Finding qualified candidates to fill open positions at your business can be a job in itself. Once you’ve found the perfect match, you need to officially hire them to complete the process.
Employment contracts are an excellent way to formally set expectations and requirements for new hires. These documents help protect employers and employees alike.
A solid employment agreement sets the tone for success and eliminates confusion for all crucial aspects of this new relationship.
What is an Employment Contract?
An employment contract is a legally binding written agreement that explains the working relationship between an organization and an employee.
Employment contracts are not an official requirement for the hiring process, and these agreements come in all different shapes and sizes. In many cases, a formal offer letter and signed employee handbook may be sufficient enough to cover all bases.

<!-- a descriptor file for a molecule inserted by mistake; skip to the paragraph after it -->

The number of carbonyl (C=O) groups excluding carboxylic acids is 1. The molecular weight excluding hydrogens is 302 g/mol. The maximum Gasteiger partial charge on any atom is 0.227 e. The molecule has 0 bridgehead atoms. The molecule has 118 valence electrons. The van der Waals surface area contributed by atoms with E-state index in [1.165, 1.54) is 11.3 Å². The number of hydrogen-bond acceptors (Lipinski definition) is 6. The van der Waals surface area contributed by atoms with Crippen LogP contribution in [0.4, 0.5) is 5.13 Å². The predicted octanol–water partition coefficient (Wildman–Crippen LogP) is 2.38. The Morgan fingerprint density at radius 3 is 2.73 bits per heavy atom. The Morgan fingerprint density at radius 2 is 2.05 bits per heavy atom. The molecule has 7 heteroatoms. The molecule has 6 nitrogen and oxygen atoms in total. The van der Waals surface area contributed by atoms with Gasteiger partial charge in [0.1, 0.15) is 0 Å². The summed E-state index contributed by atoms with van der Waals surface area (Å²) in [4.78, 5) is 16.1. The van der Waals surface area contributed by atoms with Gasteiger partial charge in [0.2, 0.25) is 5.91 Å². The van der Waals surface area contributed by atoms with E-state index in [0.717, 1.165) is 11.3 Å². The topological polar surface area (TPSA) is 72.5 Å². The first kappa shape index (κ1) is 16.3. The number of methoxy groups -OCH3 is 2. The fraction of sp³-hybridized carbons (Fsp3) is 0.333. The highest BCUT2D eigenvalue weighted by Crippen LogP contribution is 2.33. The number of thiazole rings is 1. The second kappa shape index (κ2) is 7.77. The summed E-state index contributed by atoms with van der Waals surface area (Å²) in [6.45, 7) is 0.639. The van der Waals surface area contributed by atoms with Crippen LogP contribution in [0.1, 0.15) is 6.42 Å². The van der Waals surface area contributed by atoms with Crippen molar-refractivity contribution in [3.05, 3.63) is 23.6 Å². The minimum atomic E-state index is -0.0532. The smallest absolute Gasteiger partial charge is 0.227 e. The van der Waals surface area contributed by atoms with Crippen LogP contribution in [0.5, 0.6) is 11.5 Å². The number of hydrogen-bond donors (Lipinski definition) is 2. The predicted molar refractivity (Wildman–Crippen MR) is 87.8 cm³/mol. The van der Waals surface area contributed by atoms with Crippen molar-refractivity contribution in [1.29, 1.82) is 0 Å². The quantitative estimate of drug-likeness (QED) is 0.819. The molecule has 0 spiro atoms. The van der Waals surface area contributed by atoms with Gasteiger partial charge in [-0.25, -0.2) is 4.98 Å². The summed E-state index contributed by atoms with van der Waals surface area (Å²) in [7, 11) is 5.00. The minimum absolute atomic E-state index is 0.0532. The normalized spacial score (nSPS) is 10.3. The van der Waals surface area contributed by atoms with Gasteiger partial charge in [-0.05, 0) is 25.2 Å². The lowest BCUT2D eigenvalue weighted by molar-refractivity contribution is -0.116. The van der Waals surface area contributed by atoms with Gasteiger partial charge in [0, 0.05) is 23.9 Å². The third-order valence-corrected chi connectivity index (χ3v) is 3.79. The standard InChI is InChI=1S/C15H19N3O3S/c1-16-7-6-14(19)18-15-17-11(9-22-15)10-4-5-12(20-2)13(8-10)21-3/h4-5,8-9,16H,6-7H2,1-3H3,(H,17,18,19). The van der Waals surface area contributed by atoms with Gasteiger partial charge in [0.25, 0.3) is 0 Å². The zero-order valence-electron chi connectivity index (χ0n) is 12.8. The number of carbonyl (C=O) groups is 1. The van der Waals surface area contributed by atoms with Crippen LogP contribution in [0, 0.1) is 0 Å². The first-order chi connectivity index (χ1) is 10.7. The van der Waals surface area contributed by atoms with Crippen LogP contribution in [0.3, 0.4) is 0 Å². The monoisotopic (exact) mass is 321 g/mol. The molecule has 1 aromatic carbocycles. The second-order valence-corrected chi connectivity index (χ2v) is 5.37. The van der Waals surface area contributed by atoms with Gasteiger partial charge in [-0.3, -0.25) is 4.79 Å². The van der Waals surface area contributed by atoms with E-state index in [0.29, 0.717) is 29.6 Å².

However, employment contracts help eliminate ambiguity in the relationship and clearly define what’s expected of the employee and employer—so it’s typically in your best interest to create a formal agreement.
The Basics of Employment Contracts
The terms of an employment contract will be unique for every new hire. Here’s a closer look at some of the most common elements to include in an employment contract:
Job Description, Duties, and Responsibilities
This is a crucial section of every employment contract. The document must clearly describe the expectations and responsibilities of the job in question.
Rather than focusing on the position’s day-to-day tasks, focus more on the big-picture expectations and responsibilities.